The Falcon Heavy is SpaceX’s partially reusable two-stage heavy-lift launch vehicle. The vehicle consists of two reusable side boosters, a reusable center core, an expendable second stage, and a pair of reusable fairing halves.
The Falcon Heavy first stage contains 27 Merlin 1D+ sea level engines. Each booster contains nine engines. Each engine uses an open gas generator cycle and runs on RP-1 and liquid oxygen (LOx). Each engine produces 845 kN of thrust at sea level, with a specific impulse (ISP) of 285 seconds, and 934 kN in a vacuum with an ISP of 313 seconds. Compared to a normal Falcon 9 Block 5, Falcon Heavy’s first stage consists of two side boosters and a center core, with the side boosters basically being Falcon 9 boosters with a nose cone on top instead of an interstage. The center core on the other hand is a more modified booster equipped with a booster separation system and modified to handle the increased loads of three boosters.
The Merlin engines are ignited by triethylaluminum and triethylborane (TEA-TEB), which instantaneously burst into flames when mixed in the presence of oxygen. During static fire and launch the TEA-TEB is provided by the ground service equipment. However, as the Falcon Heavy first stage is able to propulsively land, three of the Merlin engines (E1, E5, and E9) contain TEA-TEB canisters to relight for the boost back, reentry, and landing burns.
The Falcon Heavy second stage is the same as a Falcon 9 one. It contains a singular MVacD engine that produces 992 kN of thrust and an ISP of 348 seconds. The second stage is capable of doing several burns, allowing the Falcon Heavy to put payloads in several different orbits.
On this missions, the second stage is equipped with the MEK (mission extension kit) that allows it to support missions with many burns and/or long coasts between burns. This package has a grey strip, which helps keep the RP-1 warm, an increased number of composite-overwrapped pressure vessels (COPVs) for pressurization control, and additional TEA-TEB for multiple re-lights of the MVacD engine.
Falcon Heavy Boosters
The boosters supporting the USSF-44 mission are B1064, B1065, and B1066, which have not supported any other missions yet. Hence, its designation for this mission is B1064-1, B1065-1, and B1066-1; this will change to 1064-2, and 1065-2 upon successful landing. The center core, B1066-1, will not be recovered.
B1064’s missionsLaunch Date (UTC)Turnaround Time (Days)USSF-44October 31, 2022 – 14:44N/A
B1065’s missionsLaunch Date (UTC)Turnaround Time (Days)USSF-44October 31, 2022 – 14:44N/A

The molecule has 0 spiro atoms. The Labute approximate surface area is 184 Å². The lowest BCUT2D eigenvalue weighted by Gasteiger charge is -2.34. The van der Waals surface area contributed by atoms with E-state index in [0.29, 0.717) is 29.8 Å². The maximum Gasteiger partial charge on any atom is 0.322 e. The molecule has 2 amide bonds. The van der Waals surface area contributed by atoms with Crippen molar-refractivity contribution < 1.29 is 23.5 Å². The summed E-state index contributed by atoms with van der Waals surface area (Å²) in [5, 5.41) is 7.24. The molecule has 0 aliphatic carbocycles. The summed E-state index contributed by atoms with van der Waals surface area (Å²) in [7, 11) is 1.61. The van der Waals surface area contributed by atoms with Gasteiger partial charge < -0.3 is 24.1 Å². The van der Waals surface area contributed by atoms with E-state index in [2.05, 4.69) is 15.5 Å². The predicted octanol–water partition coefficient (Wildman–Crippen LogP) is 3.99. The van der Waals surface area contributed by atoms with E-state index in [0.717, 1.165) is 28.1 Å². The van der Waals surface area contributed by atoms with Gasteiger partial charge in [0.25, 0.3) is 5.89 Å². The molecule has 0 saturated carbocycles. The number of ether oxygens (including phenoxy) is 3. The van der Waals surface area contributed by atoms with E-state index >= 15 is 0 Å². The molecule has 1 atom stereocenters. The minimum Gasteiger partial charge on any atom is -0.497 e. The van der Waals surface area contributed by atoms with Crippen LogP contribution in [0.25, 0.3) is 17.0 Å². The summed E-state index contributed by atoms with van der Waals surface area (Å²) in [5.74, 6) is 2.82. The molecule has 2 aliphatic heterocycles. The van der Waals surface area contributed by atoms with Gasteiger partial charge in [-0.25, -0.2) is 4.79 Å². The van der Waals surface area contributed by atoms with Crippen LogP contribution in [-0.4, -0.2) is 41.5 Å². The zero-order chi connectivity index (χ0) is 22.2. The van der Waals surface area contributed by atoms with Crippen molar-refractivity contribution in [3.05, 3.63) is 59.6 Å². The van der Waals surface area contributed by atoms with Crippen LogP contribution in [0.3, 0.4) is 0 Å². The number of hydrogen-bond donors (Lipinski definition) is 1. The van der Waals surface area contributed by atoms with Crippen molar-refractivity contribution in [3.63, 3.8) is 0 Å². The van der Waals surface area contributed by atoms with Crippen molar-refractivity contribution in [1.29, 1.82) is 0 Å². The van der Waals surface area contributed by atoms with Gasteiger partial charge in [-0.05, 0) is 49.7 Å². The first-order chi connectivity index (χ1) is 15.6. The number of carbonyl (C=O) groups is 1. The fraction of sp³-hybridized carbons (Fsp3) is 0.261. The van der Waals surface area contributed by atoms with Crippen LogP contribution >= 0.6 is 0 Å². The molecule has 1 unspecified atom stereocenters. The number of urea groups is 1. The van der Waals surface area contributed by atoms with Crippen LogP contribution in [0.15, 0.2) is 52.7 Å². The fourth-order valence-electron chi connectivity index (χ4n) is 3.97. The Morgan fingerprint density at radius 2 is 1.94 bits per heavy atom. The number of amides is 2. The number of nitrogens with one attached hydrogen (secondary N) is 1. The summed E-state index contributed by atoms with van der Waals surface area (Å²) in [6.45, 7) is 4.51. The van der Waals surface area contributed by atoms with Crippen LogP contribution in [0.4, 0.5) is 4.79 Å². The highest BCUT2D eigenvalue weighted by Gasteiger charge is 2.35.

Following booster separation, the Falcon Heavy boosters will conduct three burns. These burns aim to softly touch down the boosters on SpaceX’s Landing Zone 1 and Landing Zone 2.
Falcon Heavy Fairings
The Falcon Heavy’s fairing consists of two dissimilar reusable halves. The first half (the half that faces away from the transport erector) is called the active half, and houses the pneumatics for the separation system. The other fairing half is called the passive half. As the name implies, this half plays a purely passive role in the fairing separation process, as it relies on the pneumatics from the active half.
Both fairing halves are equipped with cold gas thrusters and a parafoil which are used to softly touch down the fairing half in the ocean. SpaceX used to attempt to catch the fairing halves, however, at the end of 2020 this program was canceled due to safety risks and a low success rate. On Starlink Group 4-31, SpaceX will attempt to recover the fairing halves from the water with their recovery vessel Doug.
In 2021, SpaceX started flying a new version of the Falcon fairing. The new “upgraded” version has vents only at the top of each fairing half, by the gap between the halves, whereas the old version had vents placed spread equidistantly around the base of the fairing. Moving the vents decreases the chance of water getting into the fairing, making the chance of a successful scoop significantly higher.
An active Falcon 9 fairing half (Credit: Greg Scott)
Falcon 9 passive fairing half (Credit: Greg Scott)
Half of the fairing being taken off Go. Navigator. (Credit: Lupi)
A passive fairing half being unloaded from Shelia Bordelon after the Starlink V1.0 L22 mission (Credit: Kyle M)